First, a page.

Using a Speed Controller of a Model Aircraft


is here somebody who has experience with speed-controllers of model aircrafts? Something like this one?

I want to vary the speed of a DC motor of a slot racing car (this is on the motor 14,8V 140mA) by PWM and control the speed of this motor. (so I want to vary the voltage between 0 - 14,8V)



You can use code to drive servo controllers. The kind of motorcontrollers you show in that link, is fully compatible with it.

BTW These kind of motorcontrollers are PWM. They don 't really provide 0-14 VDC.

If the car needs to reverse, you 'll need another type of controller, called a "fyll H-bridge". Airplanes don't reverse...

And these kind of RC motor controllers can be bought very cheap on eBay. Have a look here, for instance:

Thank you,

I did some tests with a small servo (something like the one below ) (pulses of (10-20┬Ás) with a freq of 50Hz) and arduino and it works very fine.

However when I connect this speedcontroller ( )- I can't measure any voltage on the outputs (blue and white wire) . The problem is that I'm not experienced with this components I did the wiring like this:

Somebody any idea what I'm doing wrong / recommendations?


do you have the manual for the speed controller? The red signal wire, in the cable with red-black-white, is typically meant to connect ot 4.8 to 6V. If you connected it to 12V it is probably blown. Check and see what it says, although it may not say much in the manual as those values are usually assumed for control signals.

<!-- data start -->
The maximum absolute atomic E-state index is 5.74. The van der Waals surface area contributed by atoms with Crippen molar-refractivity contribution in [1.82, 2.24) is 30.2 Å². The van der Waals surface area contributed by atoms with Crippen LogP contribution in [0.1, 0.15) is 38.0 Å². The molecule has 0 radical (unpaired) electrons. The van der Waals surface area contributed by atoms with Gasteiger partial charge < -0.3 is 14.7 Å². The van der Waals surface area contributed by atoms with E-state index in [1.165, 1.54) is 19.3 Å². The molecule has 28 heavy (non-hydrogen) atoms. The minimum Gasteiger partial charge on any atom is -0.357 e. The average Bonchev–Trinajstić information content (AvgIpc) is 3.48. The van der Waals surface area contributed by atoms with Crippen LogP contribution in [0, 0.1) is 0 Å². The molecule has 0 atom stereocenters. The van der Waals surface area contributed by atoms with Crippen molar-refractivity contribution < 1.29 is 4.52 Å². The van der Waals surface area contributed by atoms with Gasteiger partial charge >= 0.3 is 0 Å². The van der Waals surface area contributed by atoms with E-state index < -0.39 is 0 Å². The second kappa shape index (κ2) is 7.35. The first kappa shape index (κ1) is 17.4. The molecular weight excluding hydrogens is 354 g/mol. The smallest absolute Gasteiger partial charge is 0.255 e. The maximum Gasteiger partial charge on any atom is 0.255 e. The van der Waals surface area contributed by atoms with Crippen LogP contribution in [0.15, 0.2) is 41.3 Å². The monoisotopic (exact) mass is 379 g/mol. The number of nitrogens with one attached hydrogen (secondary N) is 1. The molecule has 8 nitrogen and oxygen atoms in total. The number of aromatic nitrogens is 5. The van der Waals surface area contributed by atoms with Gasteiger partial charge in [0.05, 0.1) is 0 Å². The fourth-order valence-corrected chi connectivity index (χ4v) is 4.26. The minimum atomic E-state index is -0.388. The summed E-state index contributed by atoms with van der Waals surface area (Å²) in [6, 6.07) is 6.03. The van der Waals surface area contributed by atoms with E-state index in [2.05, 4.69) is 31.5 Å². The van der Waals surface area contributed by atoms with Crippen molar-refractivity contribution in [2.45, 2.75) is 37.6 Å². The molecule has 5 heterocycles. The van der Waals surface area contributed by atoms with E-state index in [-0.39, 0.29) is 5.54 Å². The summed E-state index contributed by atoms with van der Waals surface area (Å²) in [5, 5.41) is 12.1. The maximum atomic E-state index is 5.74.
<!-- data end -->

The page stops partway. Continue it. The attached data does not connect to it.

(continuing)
Thank You Daniel,

  • I checked it : Receiver Power Supply 4-6 Volts (so I probably blew it up) How can I check it if its really blown?

  • I've seen also something else : the manual says: Load Current 30A - So I should look for a heavier transfo converting 230V into 12V - and giving the speedcontroller 30A? The power supply (a small Transfo) I was using could only supply 600mA...



yes that sounds like the over voltage might have done some damage.

Don't worry about the current ratings: 30A is the maximum it can handle, but you can pass almost any load current through, as long as it's under 30A.